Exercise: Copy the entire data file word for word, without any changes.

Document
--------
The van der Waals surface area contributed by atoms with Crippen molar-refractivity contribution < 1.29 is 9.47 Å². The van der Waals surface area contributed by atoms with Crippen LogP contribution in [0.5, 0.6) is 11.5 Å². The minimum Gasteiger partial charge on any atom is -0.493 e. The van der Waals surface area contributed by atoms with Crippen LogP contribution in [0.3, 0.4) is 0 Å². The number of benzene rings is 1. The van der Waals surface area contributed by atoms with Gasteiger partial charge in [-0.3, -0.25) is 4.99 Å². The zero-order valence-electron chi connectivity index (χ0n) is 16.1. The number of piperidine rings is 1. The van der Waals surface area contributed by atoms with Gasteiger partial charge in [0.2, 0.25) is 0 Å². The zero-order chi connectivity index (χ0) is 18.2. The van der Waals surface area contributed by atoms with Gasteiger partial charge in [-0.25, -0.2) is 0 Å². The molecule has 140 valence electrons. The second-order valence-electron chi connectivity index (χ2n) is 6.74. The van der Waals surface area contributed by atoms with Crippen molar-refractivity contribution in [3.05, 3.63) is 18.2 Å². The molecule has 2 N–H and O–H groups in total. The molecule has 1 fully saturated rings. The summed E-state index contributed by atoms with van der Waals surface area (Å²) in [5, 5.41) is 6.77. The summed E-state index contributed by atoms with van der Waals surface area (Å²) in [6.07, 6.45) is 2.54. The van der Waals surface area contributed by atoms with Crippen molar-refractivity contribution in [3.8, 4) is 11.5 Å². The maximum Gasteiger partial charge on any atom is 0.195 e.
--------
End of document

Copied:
The van der Waals surface area contributed by atoms with Crippen molar-refractivity contribution < 1.29 is 9.47 Å². The van der Waals surface area contributed by atoms with Crippen LogP contribution in [0.5, 0.6) is 11.5 Å². The minimum Gasteiger partial charge on any atom is -0.493 e. The van der Waals surface area contributed by atoms with Crippen LogP contribution in [0.3, 0.4) is 0 Å². The number of benzene rings is 1. The van der Waals surface area contributed by atoms with Gasteiger partial charge in [-0.3, -0.25) is 4.99 Å². The zero-order valence-electron chi connectivity index (χ0n) is 16.1. The number of piperidine rings is 1. The van der Waals surface area contributed by atoms with Gasteiger partial charge in [0.2, 0.25) is 0 Å². The zero-order chi connectivity index (χ0) is 18.2. The van der Waals surface area contributed by atoms with Gasteiger partial charge in [-0.25, -0.2) is 0 Å². The molecule has 140 valence electrons. The second-order valence-electron chi connectivity index (χ2n) is 6.74. The van der Waals surface area contributed by atoms with Crippen molar-refractivity contribution in [3.05, 3.63) is 18.2 Å². The molecule has 2 N–H and O–H groups in total. The molecule has 1 fully saturated rings. The summed E-state index contributed by atoms with van der Waals surface area (Å²) in [5, 5.41) is 6.77. The summed E-state index contributed by atoms with van der Waals surface area (Å²) in [6.07, 6.45) is 2.54. The van der Waals surface area contributed by atoms with Crippen molar-refractivity contribution in [3.8, 4) is 11.5 Å². The maximum Gasteiger partial charge on any atom is 0.195 e.